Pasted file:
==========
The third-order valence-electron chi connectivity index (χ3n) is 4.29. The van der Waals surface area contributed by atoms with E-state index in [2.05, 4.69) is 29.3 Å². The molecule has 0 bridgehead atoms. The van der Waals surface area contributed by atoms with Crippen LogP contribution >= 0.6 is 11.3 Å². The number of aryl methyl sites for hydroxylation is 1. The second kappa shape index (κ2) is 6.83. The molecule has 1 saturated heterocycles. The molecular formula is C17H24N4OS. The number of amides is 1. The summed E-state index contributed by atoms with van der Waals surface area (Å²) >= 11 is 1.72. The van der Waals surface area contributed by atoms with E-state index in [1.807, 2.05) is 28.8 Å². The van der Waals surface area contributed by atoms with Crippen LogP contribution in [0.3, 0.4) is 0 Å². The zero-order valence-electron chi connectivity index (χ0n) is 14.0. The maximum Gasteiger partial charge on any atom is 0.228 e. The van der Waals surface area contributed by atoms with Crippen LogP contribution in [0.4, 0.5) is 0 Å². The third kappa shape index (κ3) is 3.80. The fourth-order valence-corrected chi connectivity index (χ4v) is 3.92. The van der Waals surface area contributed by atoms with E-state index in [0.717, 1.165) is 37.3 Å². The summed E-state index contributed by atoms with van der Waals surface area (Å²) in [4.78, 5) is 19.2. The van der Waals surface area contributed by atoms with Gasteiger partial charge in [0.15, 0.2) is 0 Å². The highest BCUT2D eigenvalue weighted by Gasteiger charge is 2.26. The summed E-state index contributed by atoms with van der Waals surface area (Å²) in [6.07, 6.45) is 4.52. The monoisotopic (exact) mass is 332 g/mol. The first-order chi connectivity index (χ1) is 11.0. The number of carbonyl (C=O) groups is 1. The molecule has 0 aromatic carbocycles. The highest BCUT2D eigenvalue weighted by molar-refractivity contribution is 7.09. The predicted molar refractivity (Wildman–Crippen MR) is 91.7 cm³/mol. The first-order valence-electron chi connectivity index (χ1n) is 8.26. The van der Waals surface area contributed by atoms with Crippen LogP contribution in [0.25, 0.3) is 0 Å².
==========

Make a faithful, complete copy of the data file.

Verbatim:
The third-order valence-electron chi connectivity index (χ3n) is 4.29. The van der Waals surface area contributed by atoms with E-state index in [2.05, 4.69) is 29.3 Å². The molecule has 0 bridgehead atoms. The van der Waals surface area contributed by atoms with Crippen LogP contribution >= 0.6 is 11.3 Å². The number of aryl methyl sites for hydroxylation is 1. The second kappa shape index (κ2) is 6.83. The molecule has 1 saturated heterocycles. The molecular formula is C17H24N4OS. The number of amides is 1. The summed E-state index contributed by atoms with van der Waals surface area (Å²) >= 11 is 1.72. The van der Waals surface area contributed by atoms with E-state index in [1.807, 2.05) is 28.8 Å². The van der Waals surface area contributed by atoms with Crippen LogP contribution in [0.3, 0.4) is 0 Å². The zero-order valence-electron chi connectivity index (χ0n) is 14.0. The maximum Gasteiger partial charge on any atom is 0.228 e. The van der Waals surface area contributed by atoms with Crippen LogP contribution in [0.4, 0.5) is 0 Å². The third kappa shape index (κ3) is 3.80. The fourth-order valence-corrected chi connectivity index (χ4v) is 3.92. The van der Waals surface area contributed by atoms with E-state index in [0.717, 1.165) is 37.3 Å². The summed E-state index contributed by atoms with van der Waals surface area (Å²) in [4.78, 5) is 19.2. The van der Waals surface area contributed by atoms with Gasteiger partial charge in [0.15, 0.2) is 0 Å². The highest BCUT2D eigenvalue weighted by Gasteiger charge is 2.26. The summed E-state index contributed by atoms with van der Waals surface area (Å²) in [6.07, 6.45) is 4.52. The monoisotopic (exact) mass is 332 g/mol. The first-order chi connectivity index (χ1) is 11.0. The number of carbonyl (C=O) groups is 1. The molecule has 0 aromatic carbocycles. The highest BCUT2D eigenvalue weighted by molar-refractivity contribution is 7.09. The predicted molar refractivity (Wildman–Crippen MR) is 91.7 cm³/mol. The first-order valence-electron chi connectivity index (χ1n) is 8.26. The van der Waals surface area contributed by atoms with Crippen LogP contribution in [0.25, 0.3) is 0 Å².